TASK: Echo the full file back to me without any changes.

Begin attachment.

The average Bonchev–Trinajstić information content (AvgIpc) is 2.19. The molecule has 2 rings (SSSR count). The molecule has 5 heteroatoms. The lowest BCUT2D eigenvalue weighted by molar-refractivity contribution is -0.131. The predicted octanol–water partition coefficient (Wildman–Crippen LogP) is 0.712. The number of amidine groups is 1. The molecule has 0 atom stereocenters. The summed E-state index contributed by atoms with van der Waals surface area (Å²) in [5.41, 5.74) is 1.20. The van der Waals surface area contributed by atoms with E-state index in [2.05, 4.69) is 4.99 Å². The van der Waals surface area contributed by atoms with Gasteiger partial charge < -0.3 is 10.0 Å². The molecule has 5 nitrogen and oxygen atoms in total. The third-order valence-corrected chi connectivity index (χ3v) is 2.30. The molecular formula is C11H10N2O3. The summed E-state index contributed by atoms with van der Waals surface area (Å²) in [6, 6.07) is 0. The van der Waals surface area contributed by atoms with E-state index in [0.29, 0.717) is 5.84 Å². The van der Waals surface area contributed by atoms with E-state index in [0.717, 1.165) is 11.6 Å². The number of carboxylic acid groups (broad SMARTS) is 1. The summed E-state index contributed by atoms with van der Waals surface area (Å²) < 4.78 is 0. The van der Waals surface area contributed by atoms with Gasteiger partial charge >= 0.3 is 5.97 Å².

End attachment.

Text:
The average Bonchev–Trinajstić information content (AvgIpc) is 2.19. The molecule has 2 rings (SSSR count). The molecule has 5 heteroatoms. The lowest BCUT2D eigenvalue weighted by molar-refractivity contribution is -0.131. The predicted octanol–water partition coefficient (Wildman–Crippen LogP) is 0.712. The number of amidine groups is 1. The molecule has 0 atom stereocenters. The summed E-state index contributed by atoms with van der Waals surface area (Å²) in [5.41, 5.74) is 1.20. The van der Waals surface area contributed by atoms with E-state index in [2.05, 4.69) is 4.99 Å². The van der Waals surface area contributed by atoms with Gasteiger partial charge < -0.3 is 10.0 Å². The molecule has 5 nitrogen and oxygen atoms in total. The third-order valence-corrected chi connectivity index (χ3v) is 2.30. The molecular formula is C11H10N2O3. The summed E-state index contributed by atoms with van der Waals surface area (Å²) in [6, 6.07) is 0. The van der Waals surface area contributed by atoms with E-state index in [0.29, 0.717) is 5.84 Å². The van der Waals surface area contributed by atoms with E-state index in [0.717, 1.165) is 11.6 Å². The number of carboxylic acid groups (broad SMARTS) is 1. The summed E-state index contributed by atoms with van der Waals surface area (Å²) < 4.78 is 0. The van der Waals surface area contributed by atoms with Gasteiger partial charge >= 0.3 is 5.97 Å².